It’s important to distinguish between UEFI in general and the new secure boot feature. UEFI has been around for a while, starting its life as the “Intel Boot Initiative” in the late ’90s. It has a number of advantages over old BIOS, including substantially faster boot times, the ability to boot from a drive larger than 2.2 TB, and the ability to handle more than 4 partitions on a drive. The UEFI specification is developed by the members of the UEFI Forum, a non-profit trade organization with various levels of free and paid memberships. UEFI is not a problem for Linux. At the UEFI Plugfest in Taipei last week, Alex Hung (Canonical) tested Ubuntu 11.10 on a number of machines, with success even on pre-release chipsets. The few failures seemed to be related to displays, and not particularly to UEFI.

The secure boot feature of UEFI is a concern for Linux, but not because of the specification. The features outlined in the 2.3.1 specification are general enough to easily accommodate the needs of Linux. But, within the range of possible implementations from that specification, some alternatives could cause problems for Linux. For full details, I recommend reading the two whitepapers released by Canonical and Red Hat and by The Linux Foundation. The short version is that secure boot uses signed code in the boot path in much the same way you might use a GPG signed email message: to verify that it came from someone you know and trust. The beneficial ways of implementing this feature allow the individual (or administrator) who owns the machine to add new keys to their list, so they get to choose who to trust and who not to trust. The harmful ways of implementing this feature don’t allow the user to change the keys, or disable the secure boot feature, which means they can’t boot anything that isn’t explicitly approved by the hardware manufacturer (or OS vendor). This would mean users couldn’t just download and install any old image of Debian, Fedora, Red Hat, SuSE, Ubuntu, etc. So, there’s real potential for a future problem here, but we’re not there yet. At this point, it’s a matter of encouraging the hardware companies to choose the beneficial path.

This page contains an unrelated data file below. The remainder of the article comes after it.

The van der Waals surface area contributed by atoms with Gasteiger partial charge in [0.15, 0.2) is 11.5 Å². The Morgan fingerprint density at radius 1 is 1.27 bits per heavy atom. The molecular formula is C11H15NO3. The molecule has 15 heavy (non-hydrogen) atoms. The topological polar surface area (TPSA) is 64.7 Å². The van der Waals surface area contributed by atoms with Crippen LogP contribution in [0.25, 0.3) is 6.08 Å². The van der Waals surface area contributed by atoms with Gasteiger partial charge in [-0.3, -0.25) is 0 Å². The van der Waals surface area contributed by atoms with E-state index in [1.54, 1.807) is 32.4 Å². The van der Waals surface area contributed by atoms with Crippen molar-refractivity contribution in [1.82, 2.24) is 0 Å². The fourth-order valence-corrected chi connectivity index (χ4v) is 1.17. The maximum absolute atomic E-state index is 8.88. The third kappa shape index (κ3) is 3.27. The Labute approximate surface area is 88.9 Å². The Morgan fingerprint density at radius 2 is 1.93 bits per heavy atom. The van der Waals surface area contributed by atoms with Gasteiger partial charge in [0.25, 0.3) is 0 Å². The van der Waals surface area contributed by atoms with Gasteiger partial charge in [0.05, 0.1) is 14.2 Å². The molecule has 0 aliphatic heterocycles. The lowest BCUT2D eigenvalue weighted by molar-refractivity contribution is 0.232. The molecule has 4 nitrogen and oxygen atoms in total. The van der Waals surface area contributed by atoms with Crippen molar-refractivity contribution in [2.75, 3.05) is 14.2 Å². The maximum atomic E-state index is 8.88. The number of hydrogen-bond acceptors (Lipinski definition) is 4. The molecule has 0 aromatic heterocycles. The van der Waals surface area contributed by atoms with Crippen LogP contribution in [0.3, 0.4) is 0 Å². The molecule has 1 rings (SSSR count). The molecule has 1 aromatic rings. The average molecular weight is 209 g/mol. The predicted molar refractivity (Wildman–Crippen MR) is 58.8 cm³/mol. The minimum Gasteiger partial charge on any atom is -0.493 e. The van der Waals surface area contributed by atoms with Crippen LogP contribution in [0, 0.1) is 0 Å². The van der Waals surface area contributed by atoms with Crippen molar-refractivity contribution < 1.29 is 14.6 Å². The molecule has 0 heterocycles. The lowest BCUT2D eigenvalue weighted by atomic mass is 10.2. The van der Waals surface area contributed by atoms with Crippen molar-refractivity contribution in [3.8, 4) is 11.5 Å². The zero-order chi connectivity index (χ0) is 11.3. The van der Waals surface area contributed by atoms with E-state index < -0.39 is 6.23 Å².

I’ve been chatting with the Ubuntu user who had the install problem, to see if we can find the real bug. It’s a friend’s machine rather than his own, so he doesn’t have easy access to it. I’ve arranged to get access to a similar machine next week to play with it. I’ll post back here if I find anything useful or interesting.